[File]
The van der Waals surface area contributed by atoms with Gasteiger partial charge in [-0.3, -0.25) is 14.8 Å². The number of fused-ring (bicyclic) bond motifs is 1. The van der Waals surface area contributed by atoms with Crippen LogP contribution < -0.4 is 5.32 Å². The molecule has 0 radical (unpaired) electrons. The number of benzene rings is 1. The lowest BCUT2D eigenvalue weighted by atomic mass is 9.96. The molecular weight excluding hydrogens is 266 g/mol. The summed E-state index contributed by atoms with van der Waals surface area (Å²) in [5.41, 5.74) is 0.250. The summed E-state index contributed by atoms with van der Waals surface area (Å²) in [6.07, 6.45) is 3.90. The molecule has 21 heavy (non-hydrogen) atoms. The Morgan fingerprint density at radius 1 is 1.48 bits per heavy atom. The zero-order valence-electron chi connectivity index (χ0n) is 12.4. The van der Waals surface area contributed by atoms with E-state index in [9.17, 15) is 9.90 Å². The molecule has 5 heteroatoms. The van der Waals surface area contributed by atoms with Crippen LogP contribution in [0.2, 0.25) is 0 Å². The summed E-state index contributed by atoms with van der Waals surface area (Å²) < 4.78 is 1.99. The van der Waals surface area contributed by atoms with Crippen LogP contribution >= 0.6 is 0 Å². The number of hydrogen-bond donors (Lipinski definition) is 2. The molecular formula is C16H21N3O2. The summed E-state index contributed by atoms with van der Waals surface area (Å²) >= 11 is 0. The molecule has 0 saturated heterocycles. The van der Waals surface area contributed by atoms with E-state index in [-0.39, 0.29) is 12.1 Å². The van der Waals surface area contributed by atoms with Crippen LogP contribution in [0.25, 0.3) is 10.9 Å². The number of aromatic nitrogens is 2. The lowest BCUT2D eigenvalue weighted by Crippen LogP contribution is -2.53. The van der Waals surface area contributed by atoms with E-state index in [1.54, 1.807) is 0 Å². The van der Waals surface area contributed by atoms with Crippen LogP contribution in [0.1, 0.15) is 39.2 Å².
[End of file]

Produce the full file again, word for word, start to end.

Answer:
The van der Waals surface area contributed by atoms with Gasteiger partial charge in [-0.3, -0.25) is 14.8 Å². The number of fused-ring (bicyclic) bond motifs is 1. The van der Waals surface area contributed by atoms with Crippen LogP contribution < -0.4 is 5.32 Å². The molecule has 0 radical (unpaired) electrons. The number of benzene rings is 1. The lowest BCUT2D eigenvalue weighted by atomic mass is 9.96. The molecular weight excluding hydrogens is 266 g/mol. The summed E-state index contributed by atoms with van der Waals surface area (Å²) in [5.41, 5.74) is 0.250. The summed E-state index contributed by atoms with van der Waals surface area (Å²) in [6.07, 6.45) is 3.90. The molecule has 21 heavy (non-hydrogen) atoms. The Morgan fingerprint density at radius 1 is 1.48 bits per heavy atom. The zero-order valence-electron chi connectivity index (χ0n) is 12.4. The van der Waals surface area contributed by atoms with E-state index in [9.17, 15) is 9.90 Å². The molecule has 5 heteroatoms. The van der Waals surface area contributed by atoms with Crippen LogP contribution in [0.2, 0.25) is 0 Å². The summed E-state index contributed by atoms with van der Waals surface area (Å²) < 4.78 is 1.99. The van der Waals surface area contributed by atoms with Crippen LogP contribution >= 0.6 is 0 Å². The number of hydrogen-bond donors (Lipinski definition) is 2. The molecular formula is C16H21N3O2. The summed E-state index contributed by atoms with van der Waals surface area (Å²) >= 11 is 0. The molecule has 0 saturated heterocycles. The van der Waals surface area contributed by atoms with E-state index in [-0.39, 0.29) is 12.1 Å². The van der Waals surface area contributed by atoms with Crippen LogP contribution in [0.25, 0.3) is 10.9 Å². The number of aromatic nitrogens is 2. The lowest BCUT2D eigenvalue weighted by Crippen LogP contribution is -2.53. The van der Waals surface area contributed by atoms with E-state index in [1.54, 1.807) is 0 Å². The van der Waals surface area contributed by atoms with Crippen LogP contribution in [0.1, 0.15) is 39.2 Å².